I think that due to some of the previous conflict and interest in the House Hearings about who would and who would not give testimony on behalf of the GLBT Community, a lot of that pushing inside the ropes has been avoided in this recent Senate Hearing. If anything, I think that more testimony from companies that have inclusive HR policies might have been added, with special note to some smaller businesses that have inclusive policies. I think that small busineses have been left out of these hearings in general and that is important since our adversaries continue to stress the unfairness of ENDA to small businesses and almost cast it in the same light as "taxation".

I also want to put out a notice to those who would hear it about Senator Hagan from NC and my Senator who is fence sitting at present.

Many Trans people I know have called her office and a few like myself have requested meetings with her about ENDA, even positing in my case, that a group of North Carolinians representing the GLBT community to include businesses like SAS, IBM and others, along with religious pastors and well knowns, such as Rev. Jimmy Creech, student groups from Duke and UNC Chapel Hill and others meet with her in her home office.

This has been met by her home office as a bit of a bother and such a meeting could not be scheduled except with a three day notice, which makes coordinating the effort difficult if not impossible.

Senator Hagan was at the HRC Dinner this year (Feb.) and addressed it in Charlotte, NC and painted a rosy picture about her being inclusive. Therefore, it would seem that she is responsive to HRC and it seems that if anyone could get her to committ to ENDA and have a meeting with her in DC, it would be HRC.

Is anyone pressing HRC to press Hagan to committ on ENDA? Isn't that what a lobbying group is supposed to do? Is HRC doing anything to organize and have a meeting with Hagan, since no one else seems to be able to get through to her?

I note that small businesses are specifically excluded from ENDA, Angela. Section 3(a)(4)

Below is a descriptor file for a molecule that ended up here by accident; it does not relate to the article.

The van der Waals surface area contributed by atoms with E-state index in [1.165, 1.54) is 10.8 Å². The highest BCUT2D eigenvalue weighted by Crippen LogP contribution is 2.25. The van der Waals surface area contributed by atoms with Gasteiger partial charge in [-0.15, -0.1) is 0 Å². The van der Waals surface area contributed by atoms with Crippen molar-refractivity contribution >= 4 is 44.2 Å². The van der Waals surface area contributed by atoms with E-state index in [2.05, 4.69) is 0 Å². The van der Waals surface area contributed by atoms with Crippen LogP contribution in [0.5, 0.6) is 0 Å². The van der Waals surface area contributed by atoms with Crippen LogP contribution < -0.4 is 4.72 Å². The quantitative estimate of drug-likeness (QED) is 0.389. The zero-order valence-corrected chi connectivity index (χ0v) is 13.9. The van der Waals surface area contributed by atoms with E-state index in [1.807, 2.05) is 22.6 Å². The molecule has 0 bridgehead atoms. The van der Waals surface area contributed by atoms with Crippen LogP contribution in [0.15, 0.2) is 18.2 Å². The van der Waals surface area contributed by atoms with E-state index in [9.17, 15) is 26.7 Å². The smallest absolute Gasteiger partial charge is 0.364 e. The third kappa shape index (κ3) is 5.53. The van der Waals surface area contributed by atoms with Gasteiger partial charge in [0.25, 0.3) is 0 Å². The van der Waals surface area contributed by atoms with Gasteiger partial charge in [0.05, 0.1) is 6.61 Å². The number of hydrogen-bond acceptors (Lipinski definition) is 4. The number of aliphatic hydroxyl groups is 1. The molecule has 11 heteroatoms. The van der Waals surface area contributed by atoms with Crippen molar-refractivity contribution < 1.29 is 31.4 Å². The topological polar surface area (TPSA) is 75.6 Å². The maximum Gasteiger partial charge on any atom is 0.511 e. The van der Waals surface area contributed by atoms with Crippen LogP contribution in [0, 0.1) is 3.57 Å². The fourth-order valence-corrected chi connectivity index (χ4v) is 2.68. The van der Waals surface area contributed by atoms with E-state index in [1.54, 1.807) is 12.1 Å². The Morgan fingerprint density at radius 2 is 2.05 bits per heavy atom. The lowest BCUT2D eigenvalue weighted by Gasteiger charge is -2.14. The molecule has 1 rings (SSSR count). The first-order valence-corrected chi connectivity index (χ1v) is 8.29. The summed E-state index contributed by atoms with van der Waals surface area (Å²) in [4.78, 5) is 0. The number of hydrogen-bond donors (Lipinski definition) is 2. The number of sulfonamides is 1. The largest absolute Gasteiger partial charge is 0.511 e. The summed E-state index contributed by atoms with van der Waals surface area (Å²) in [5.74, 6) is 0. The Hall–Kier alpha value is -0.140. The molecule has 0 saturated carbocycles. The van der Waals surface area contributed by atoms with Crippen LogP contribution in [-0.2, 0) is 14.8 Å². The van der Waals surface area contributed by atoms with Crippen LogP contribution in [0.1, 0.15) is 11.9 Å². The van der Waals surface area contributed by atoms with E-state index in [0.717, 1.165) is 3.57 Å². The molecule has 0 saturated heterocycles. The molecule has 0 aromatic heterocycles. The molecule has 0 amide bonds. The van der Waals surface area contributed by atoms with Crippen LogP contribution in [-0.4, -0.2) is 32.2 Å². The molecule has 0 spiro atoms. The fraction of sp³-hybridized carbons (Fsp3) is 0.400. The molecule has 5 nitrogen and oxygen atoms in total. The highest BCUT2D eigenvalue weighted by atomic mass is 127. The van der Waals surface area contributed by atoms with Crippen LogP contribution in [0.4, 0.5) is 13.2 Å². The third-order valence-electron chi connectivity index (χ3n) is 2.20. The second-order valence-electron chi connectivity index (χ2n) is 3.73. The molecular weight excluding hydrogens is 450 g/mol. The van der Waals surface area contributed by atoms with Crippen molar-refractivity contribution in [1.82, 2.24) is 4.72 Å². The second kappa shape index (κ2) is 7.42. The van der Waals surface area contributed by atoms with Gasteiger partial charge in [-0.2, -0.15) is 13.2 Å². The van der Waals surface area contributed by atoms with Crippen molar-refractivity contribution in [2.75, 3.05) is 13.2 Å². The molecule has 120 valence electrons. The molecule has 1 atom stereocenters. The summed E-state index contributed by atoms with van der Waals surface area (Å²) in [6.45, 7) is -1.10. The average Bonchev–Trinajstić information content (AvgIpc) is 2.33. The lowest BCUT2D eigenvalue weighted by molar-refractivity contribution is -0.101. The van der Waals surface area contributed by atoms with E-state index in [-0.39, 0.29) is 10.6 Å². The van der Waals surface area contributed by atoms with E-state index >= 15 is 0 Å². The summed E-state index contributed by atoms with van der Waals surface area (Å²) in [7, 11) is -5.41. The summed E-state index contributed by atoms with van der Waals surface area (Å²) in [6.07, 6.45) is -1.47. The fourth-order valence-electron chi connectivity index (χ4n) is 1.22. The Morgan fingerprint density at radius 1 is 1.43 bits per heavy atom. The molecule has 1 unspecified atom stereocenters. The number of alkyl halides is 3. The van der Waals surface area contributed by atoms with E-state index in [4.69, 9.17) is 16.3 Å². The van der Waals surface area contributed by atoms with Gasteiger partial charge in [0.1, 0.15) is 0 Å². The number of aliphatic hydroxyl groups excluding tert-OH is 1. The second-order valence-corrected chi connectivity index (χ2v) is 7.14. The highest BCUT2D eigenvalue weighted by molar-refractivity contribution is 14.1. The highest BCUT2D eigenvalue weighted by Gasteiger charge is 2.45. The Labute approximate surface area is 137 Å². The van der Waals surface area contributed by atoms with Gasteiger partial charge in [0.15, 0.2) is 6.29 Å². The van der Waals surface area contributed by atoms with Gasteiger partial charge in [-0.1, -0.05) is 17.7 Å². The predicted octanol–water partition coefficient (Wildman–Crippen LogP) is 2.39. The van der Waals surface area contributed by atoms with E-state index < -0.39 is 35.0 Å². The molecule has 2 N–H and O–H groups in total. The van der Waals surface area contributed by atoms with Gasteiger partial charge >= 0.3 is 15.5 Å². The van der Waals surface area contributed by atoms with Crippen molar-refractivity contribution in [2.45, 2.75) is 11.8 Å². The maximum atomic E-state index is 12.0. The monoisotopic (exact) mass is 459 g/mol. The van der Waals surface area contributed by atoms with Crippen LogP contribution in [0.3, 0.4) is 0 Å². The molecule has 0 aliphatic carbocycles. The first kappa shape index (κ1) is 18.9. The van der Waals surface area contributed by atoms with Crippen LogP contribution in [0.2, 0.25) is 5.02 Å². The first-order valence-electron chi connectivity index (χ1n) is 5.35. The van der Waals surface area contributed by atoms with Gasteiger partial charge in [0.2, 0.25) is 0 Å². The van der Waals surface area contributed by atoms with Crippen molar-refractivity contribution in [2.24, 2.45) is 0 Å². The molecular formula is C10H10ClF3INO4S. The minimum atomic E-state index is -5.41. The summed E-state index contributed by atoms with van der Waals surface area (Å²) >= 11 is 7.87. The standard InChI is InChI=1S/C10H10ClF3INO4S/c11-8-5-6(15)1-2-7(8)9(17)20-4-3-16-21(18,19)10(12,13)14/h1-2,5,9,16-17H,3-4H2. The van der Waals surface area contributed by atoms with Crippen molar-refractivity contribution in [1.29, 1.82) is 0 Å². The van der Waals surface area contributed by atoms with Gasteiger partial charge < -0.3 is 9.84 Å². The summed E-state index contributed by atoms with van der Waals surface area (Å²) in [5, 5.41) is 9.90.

Sorry, I should have made that clear in the text of the post.

Stonewall Girl Stonewall Girl | November 9, 2009 1:15 PM

Well analyzed, Jill!

Angela, haven't you learned by now? don't wait on HRC or others, do it yourself! Keep pushing and if you can get 3or 4 people, just do it! there must be North Carolina LGBT donors other than just HRC ... find them!

Meghan Stabler | November 9, 2009 1:35 PM

She has said she will support an inclusive ENDA, but will not co-sponsor (reason unknown). We'll continue to lobby and meet with her to ensure her supportive position is maintained. For those in her state I would keep her on my list to make sure she is feeling the correct amount of pressure from your calls, emails, stories and most importantly face-to-face meetings.

She has said she will support an inclusive ENDA, but will not co-sponsor

When/where did you hear this? This isn't reflected in either Jillian's whip count or the one at actonprinciples, if what you heard is verifiable it would be nice to update those lists...

Angela Brightfeather | November 9, 2009 4:33 PM

OK Meghan. I would really appreciate your stating exactly where you got your referance on that info. I have not heard of anything from her office that would indicate that she suppots ENDA, just generalities.